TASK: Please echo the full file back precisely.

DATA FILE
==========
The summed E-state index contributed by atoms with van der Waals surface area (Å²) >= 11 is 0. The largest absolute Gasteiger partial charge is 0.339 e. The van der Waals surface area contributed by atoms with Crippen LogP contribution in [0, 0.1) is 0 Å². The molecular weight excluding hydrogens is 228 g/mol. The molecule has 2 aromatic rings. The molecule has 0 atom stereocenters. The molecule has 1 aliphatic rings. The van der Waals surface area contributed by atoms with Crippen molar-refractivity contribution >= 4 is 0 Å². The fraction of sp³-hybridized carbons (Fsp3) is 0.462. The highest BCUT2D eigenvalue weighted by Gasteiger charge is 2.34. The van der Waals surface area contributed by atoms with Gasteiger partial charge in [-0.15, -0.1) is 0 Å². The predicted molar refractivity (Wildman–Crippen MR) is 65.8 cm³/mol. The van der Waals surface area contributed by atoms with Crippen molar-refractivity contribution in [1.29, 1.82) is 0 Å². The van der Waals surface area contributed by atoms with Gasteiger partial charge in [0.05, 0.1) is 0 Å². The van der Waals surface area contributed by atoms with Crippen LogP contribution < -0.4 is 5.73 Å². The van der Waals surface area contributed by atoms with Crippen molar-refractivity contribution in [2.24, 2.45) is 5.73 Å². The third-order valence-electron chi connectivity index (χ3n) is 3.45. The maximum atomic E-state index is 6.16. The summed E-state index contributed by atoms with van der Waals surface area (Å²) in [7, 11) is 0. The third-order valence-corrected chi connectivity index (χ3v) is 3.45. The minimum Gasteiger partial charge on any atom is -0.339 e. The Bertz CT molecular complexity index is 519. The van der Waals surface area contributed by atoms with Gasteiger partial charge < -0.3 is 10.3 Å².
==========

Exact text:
The summed E-state index contributed by atoms with van der Waals surface area (Å²) >= 11 is 0. The largest absolute Gasteiger partial charge is 0.339 e. The van der Waals surface area contributed by atoms with Crippen LogP contribution in [0, 0.1) is 0 Å². The molecular weight excluding hydrogens is 228 g/mol. The molecule has 2 aromatic rings. The molecule has 0 atom stereocenters. The molecule has 1 aliphatic rings. The van der Waals surface area contributed by atoms with Crippen molar-refractivity contribution >= 4 is 0 Å². The fraction of sp³-hybridized carbons (Fsp3) is 0.462. The highest BCUT2D eigenvalue weighted by Gasteiger charge is 2.34. The van der Waals surface area contributed by atoms with Gasteiger partial charge in [-0.15, -0.1) is 0 Å². The predicted molar refractivity (Wildman–Crippen MR) is 65.8 cm³/mol. The van der Waals surface area contributed by atoms with Crippen molar-refractivity contribution in [1.29, 1.82) is 0 Å². The van der Waals surface area contributed by atoms with Gasteiger partial charge in [0.05, 0.1) is 0 Å². The van der Waals surface area contributed by atoms with Crippen LogP contribution < -0.4 is 5.73 Å². The van der Waals surface area contributed by atoms with Crippen molar-refractivity contribution in [2.24, 2.45) is 5.73 Å². The third-order valence-electron chi connectivity index (χ3n) is 3.45. The maximum atomic E-state index is 6.16. The summed E-state index contributed by atoms with van der Waals surface area (Å²) in [7, 11) is 0. The third-order valence-corrected chi connectivity index (χ3v) is 3.45. The minimum Gasteiger partial charge on any atom is -0.339 e. The Bertz CT molecular complexity index is 519. The van der Waals surface area contributed by atoms with Gasteiger partial charge < -0.3 is 10.3 Å².